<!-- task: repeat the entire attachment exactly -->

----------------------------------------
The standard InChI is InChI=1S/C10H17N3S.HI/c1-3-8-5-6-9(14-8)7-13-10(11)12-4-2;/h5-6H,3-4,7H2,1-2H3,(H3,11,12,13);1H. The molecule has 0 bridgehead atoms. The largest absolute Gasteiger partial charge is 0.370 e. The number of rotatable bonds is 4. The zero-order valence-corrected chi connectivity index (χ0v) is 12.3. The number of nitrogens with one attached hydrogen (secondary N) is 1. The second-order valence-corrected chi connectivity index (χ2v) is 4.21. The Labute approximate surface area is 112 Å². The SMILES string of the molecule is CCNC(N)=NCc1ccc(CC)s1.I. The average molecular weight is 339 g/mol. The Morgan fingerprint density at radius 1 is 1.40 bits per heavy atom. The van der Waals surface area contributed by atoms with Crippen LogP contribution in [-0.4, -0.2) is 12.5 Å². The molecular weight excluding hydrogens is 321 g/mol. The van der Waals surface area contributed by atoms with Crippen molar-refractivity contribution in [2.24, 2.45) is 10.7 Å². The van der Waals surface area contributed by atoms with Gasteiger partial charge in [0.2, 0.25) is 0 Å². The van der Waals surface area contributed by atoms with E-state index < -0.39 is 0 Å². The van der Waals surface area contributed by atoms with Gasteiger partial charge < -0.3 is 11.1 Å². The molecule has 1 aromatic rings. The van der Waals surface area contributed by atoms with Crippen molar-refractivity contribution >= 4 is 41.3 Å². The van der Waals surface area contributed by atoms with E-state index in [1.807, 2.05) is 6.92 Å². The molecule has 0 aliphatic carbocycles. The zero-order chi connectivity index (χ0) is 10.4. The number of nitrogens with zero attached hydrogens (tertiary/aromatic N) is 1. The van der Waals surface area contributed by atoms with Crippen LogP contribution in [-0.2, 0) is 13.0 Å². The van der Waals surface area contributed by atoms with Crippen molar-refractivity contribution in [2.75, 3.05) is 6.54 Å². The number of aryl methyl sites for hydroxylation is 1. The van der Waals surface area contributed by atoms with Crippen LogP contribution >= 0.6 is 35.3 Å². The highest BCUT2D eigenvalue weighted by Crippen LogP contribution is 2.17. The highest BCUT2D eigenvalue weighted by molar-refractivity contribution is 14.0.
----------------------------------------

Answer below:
The standard InChI is InChI=1S/C10H17N3S.HI/c1-3-8-5-6-9(14-8)7-13-10(11)12-4-2;/h5-6H,3-4,7H2,1-2H3,(H3,11,12,13);1H. The molecule has 0 bridgehead atoms. The largest absolute Gasteiger partial charge is 0.370 e. The number of rotatable bonds is 4. The zero-order valence-corrected chi connectivity index (χ0v) is 12.3. The number of nitrogens with one attached hydrogen (secondary N) is 1. The second-order valence-corrected chi connectivity index (χ2v) is 4.21. The Labute approximate surface area is 112 Å². The SMILES string of the molecule is CCNC(N)=NCc1ccc(CC)s1.I. The average molecular weight is 339 g/mol. The Morgan fingerprint density at radius 1 is 1.40 bits per heavy atom. The van der Waals surface area contributed by atoms with Crippen LogP contribution in [-0.4, -0.2) is 12.5 Å². The molecular weight excluding hydrogens is 321 g/mol. The van der Waals surface area contributed by atoms with Crippen molar-refractivity contribution in [2.24, 2.45) is 10.7 Å². The van der Waals surface area contributed by atoms with Gasteiger partial charge in [0.2, 0.25) is 0 Å². The van der Waals surface area contributed by atoms with E-state index < -0.39 is 0 Å². The van der Waals surface area contributed by atoms with Gasteiger partial charge < -0.3 is 11.1 Å². The molecule has 1 aromatic rings. The van der Waals surface area contributed by atoms with Crippen molar-refractivity contribution >= 4 is 41.3 Å². The van der Waals surface area contributed by atoms with E-state index in [1.807, 2.05) is 6.92 Å². The molecule has 0 aliphatic carbocycles. The zero-order chi connectivity index (χ0) is 10.4. The number of nitrogens with zero attached hydrogens (tertiary/aromatic N) is 1. The van der Waals surface area contributed by atoms with Crippen LogP contribution in [-0.2, 0) is 13.0 Å². The van der Waals surface area contributed by atoms with Crippen molar-refractivity contribution in [2.75, 3.05) is 6.54 Å². The number of aryl methyl sites for hydroxylation is 1. The van der Waals surface area contributed by atoms with Crippen LogP contribution >= 0.6 is 35.3 Å². The highest BCUT2D eigenvalue weighted by Crippen LogP contribution is 2.17. The highest BCUT2D eigenvalue weighted by molar-refractivity contribution is 14.0.